By Sonia LOGRE
Avocados, mangos, bananas and passion fruit — a wealth of exotic produce is growing under the shadow of Sicily’s Mount Etna, as the Italian island’s farmers adapt to global warming.
In a setting more akin to the Tropics than Europe, fields of mango and avocado trees, punctuated by palm trees, stretch out between the volcano and the glistening Mediterranean Sea.
“Over the past decade, a whole new sector has emerged,” said Andrea Passanisi, an avocado farmer and head of the agricultural organisation Coldiretti in Catania, Sicily’s second-largest city.
It was during a visit to Brazil in the 2000s that Passanisi noted how similar the climate was to Sicily — which is best known for oranges and lemons — and thought about growing exotic fruits back home.
He had just finished a law degree, but the 39-year-old decided to plant some avocados — and now farms a range of exotic fruits.
The fertile soil around Etna, the hot and humid microclimate and the limited variations in temperature between day and night have turned out to be ideal conditions.
Today, more than 40 farmers are growing exotic fruits on hundreds of hectares of land across the region.
The producers set up a website to sell direct to consumers, sending fruit around Italy but also across Europe.
– Drought resistant –
In the late summer heat, the mango harvest is in full swing. Carla Cassaniti walks through her farm with a pair of pruning shears in hand, picking fruit off the trees one by one.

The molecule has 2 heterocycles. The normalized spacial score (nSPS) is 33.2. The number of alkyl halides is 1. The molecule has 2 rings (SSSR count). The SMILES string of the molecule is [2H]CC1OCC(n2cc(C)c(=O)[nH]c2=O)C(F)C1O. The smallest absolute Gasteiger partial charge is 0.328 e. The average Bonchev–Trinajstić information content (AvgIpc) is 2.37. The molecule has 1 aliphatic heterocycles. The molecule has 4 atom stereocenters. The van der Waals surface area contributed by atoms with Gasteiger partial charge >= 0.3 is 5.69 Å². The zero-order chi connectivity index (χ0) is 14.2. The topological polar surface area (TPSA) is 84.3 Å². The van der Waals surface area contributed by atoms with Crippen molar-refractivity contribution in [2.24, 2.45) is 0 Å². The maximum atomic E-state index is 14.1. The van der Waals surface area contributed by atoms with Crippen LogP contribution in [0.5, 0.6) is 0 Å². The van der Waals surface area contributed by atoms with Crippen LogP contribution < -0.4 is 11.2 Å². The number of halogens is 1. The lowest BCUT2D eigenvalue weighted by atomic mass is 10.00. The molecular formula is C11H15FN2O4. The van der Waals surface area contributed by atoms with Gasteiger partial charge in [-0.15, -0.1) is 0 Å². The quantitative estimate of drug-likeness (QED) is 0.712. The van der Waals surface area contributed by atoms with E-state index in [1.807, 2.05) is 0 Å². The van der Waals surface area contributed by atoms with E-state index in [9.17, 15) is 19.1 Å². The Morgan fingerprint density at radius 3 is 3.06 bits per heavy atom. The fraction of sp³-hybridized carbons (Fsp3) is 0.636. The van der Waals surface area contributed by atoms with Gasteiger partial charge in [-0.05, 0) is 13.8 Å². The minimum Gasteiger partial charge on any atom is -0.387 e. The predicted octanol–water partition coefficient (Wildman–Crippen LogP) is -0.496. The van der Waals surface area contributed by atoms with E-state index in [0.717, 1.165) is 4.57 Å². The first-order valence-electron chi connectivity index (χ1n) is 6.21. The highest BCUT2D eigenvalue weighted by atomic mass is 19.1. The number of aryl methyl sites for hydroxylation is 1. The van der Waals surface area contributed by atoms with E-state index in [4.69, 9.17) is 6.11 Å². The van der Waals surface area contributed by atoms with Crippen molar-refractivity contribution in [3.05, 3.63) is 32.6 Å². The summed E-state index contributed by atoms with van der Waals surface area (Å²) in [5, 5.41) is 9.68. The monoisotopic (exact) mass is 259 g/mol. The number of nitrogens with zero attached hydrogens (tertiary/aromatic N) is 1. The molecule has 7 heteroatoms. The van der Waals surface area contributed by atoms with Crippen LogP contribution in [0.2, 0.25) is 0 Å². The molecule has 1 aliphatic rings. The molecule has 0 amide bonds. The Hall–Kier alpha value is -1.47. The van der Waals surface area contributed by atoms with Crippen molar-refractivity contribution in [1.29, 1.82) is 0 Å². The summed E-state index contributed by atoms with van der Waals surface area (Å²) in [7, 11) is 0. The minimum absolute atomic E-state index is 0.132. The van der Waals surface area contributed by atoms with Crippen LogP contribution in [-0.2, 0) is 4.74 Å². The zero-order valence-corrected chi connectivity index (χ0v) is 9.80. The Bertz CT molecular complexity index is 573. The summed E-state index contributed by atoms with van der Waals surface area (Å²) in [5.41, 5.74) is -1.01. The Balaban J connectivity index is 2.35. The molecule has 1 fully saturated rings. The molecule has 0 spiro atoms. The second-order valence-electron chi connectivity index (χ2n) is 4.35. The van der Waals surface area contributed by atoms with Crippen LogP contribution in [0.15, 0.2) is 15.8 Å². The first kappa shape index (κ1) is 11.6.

A Sicilian by birth, Cassaniti had been working in Milan before she decided to return home a decade ago and start a farm.
She sells through a cooperative which brands the fruit as “Etna Mango”.
The changing climate in Sicily is “an opportunity for farming new crops”, she says.
“Given that these are fruits native to a tropical climate, they need water at the beginning of cultivation, but then, when a plant is grown, they are well able to resist drought,” she said.
The last four years have been the hottest recorded in two centuries in Italy, with a European high of almost 49 degrees Celsius recorded in Sicily in 2021.
This year has also been a scorcher. The average temperature in the first seven months was 0.67 degrees higher than the historic average, according to the National Research Council.
Although tropical fruits are not immune to extreme heat — avocado trees, for example, are likely to produce less fruit in a heatwave — a larger variety of produce is viewed by growers as an asset amid ever-changing weather conditions.
Cassaniti also believes that growing exotic fruits for the Italian market helps the environment by reducing the need for imports from afar.
“Consuming a local product has a lower carbon footprint,” for example compared to bananas from Brazil, she said.
– Orange vs mangos –
Still, there are risks.
Prices are currently higher for exotic fruits than for oranges and lemons but the yield per hectare is lower.
And there is the possibility that even more extreme weather fuelled by ever worsening climate change could force island farmers once again to adapt.
“Now the cold doesn’t arrive in December, but in January or February,” a period that “for tropical plants is when the flowering begins, the plant begins to wake up”, noted Passanisi.
A major cold snap during this time “becomes a problem, and risks compromising production,” he said.
Another reason why many in Sicily — Italy’s largest producer of citrus fruits — aren’t giving up beloved lemon and orange groves.
“Citrus fruits are much more robust, both to heat and cold,” Passanisi said. Agence France-Presse